High Time for Hogs

Scott Leysath |

 

I always get a little depressed when the bulk of the hunting seasons come to a close. Starting with opening day of dove season and ending with the last day of duck season, it’s what we look forward to during the rest of the year. Some of us manage to fill in the calendar with rod and reel. For waterfowlers, there are post-regular season conservation hunts when you can shoot a truckload of nuisance geese. Rabbit hunters are OK for another month or so as are those who can still work their dogs on released birds.

Feral swine are tearing up the countryside, especially in the sunbelt states. This isn’t news. We’ve been hearing about the swath of destruction blazed by a sounder of wild hogs. What’s a sounder? It’s a large group of hogs. I was going to go with a “pack,” but I knew that wasn’t correct. They are sexually mature at 6 months of age and they have between 1 and 2 litters of 5 to 6 little piggies each year. They have no real natural predators and they reproduce faster than we can kill them. They also cause billions of damage every year in the United States. So, what’s the solution to the wild hog population explosion? I think the answer is obvious.

If the expression, “You are what you eat,” holds true, then feral hogs should taste like, well, about the polar opposite of a corn-fed whitetail. But the same can be said for domestic swine and, as it turns out, most folks can overlook a pig’s diet while savoring the salty flavor of a crispy piece of bacon. To the uninformed, any mention of “wild boar” may evoke an expression of fear and apprehension. They’ll ask, “Is it really gamey?” No it’s not, however, sometimes a wild hog can be accompanied by a distinct aroma, and not a good one. To reduce unpleasant flavors, older male hogs should be trimmed of most visible fat and it’s often a good idea to do the cooking outdoors to reduce lingering odors in the kitchen. As off-tasting fat is rendered from an old boar hog, it can be replaced with flavorful ingredients. And as with pretty much any animal on the planet, the younger females make better table fare than old males.

Wear rubber gloves when processing wild swine and be careful to avoid cross-contamination of hide and meat. They’re pigs. They wallow in waste, urinate on themselves and leave glandular secretions behind as a calling card. It’s important to avoid cutting into their scent glands while processing or the resulting musky secretions will taint the meat. Once tainted, there’s no sure cure that will mask the unpleasant taste. When properly handled, the meat can used as a suitable substitute with any recipe for domestic pork.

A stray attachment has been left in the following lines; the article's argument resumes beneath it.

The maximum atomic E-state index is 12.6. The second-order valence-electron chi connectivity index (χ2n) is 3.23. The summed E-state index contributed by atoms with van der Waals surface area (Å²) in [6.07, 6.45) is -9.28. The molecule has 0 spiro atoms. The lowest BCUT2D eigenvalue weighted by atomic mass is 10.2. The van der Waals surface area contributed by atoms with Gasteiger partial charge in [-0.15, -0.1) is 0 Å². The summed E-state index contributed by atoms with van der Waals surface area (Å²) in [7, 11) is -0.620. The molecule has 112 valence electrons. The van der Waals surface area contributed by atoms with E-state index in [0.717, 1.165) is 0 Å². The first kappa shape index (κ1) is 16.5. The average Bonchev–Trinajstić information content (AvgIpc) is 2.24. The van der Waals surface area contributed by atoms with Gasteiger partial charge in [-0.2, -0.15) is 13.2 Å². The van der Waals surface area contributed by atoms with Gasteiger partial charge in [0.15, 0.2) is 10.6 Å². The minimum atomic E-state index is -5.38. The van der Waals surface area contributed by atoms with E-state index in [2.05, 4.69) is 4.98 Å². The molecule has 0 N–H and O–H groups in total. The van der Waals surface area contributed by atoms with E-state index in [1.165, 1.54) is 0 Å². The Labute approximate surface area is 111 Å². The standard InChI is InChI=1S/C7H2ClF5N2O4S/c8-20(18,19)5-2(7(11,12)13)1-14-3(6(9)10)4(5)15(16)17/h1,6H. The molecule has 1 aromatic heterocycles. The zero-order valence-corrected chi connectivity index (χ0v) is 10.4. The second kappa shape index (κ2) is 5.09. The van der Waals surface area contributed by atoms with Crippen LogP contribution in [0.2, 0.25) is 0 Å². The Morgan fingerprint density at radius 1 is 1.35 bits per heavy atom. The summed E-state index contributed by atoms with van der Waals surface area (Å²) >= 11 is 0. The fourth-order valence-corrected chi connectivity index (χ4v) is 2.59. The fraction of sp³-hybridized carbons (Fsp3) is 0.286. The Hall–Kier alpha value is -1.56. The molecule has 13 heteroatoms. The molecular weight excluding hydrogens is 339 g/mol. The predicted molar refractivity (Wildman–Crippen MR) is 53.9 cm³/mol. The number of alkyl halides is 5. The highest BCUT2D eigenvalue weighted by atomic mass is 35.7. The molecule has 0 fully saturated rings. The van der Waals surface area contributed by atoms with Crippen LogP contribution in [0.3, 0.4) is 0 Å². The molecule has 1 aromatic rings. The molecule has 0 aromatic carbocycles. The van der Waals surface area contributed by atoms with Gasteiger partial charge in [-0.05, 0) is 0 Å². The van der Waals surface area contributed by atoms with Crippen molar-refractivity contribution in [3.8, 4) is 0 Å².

For stews and chilis, it’s best to cube it, brown it, pour off the liquid as it browns and then add stocks and other ingredients to the pot before simmering until the meat can be broken apart with minimal pressure. Cooking your meat to an internal temperature of 137 degrees will kill any trichinella parasites that may have invaded your wild hog. To be on the safe side, use a reliable meat thermometer and cook to 145 degrees for whole muscles and 160 to 170 degrees for ground meat.

Soaking butchered hog parts in an ice water bath for a day or two will mellow out the flavor and give the meat a lighter color. Add 3/4 cup of cider vinegar and 2 cups of lemon juice to the ice water and change it out every 12 hours or so until the water is clear. If the meat takes on a blue tinge and gets darker in color, drain the water, refill and add a little less vinegar. After soaking, pat the meat dry and thoroughly clean the cooler with hot water and a mild water and bleach solution.

WILD HOG CHILE VERDE

This flavorful Southwestern stew can be served in bowls, topped with shredded cheese and chopped onions, and served with warm flour tortillas on the side.

8 to 10 servings

3 pounds (about 6 cups) wild hog shoulder, cut into 1-inch pieces

3 tablespoons vegetable oil

2 1/2 quarts chicken broth

2 cups yellow onion, diced

8 garlic cloves, minced

2 green bell peppers, diced

4 Anaheim peppers, diced

3 jalapeno peppers, seeded and diced

1 tablespoons dried oregano flakes

2 tablespoons chili powder

1 tablespoons ground cumin

1 teaspoon cayenne pepper

4 cups fresh tomatillos, skin removed; quartered

1 cup fresh cilantro leaves, chopped

salt and pepper

  1. Heat oil in a large stockpot over medium-high heat. Add meat and brown evenly. Drain off any fat or liquid rendered during browning.
  2. Add 1 1/2 quarts chicken broth and any additional broth or water to cover meat and bring to a boil. Reduce heat and simmer, covered, for 2 hours or until meat is tender and breaks apart, but doesn’t fall apart with moderate finger pressure. Drain liquid from stockpot.
  3. Add remaining quart of chicken stock and all other ingredients except cilantro. Simmer until peppers are very tender, about 45 – 60 minutes. Stir in cilantro and season with salt and pepper to taste.a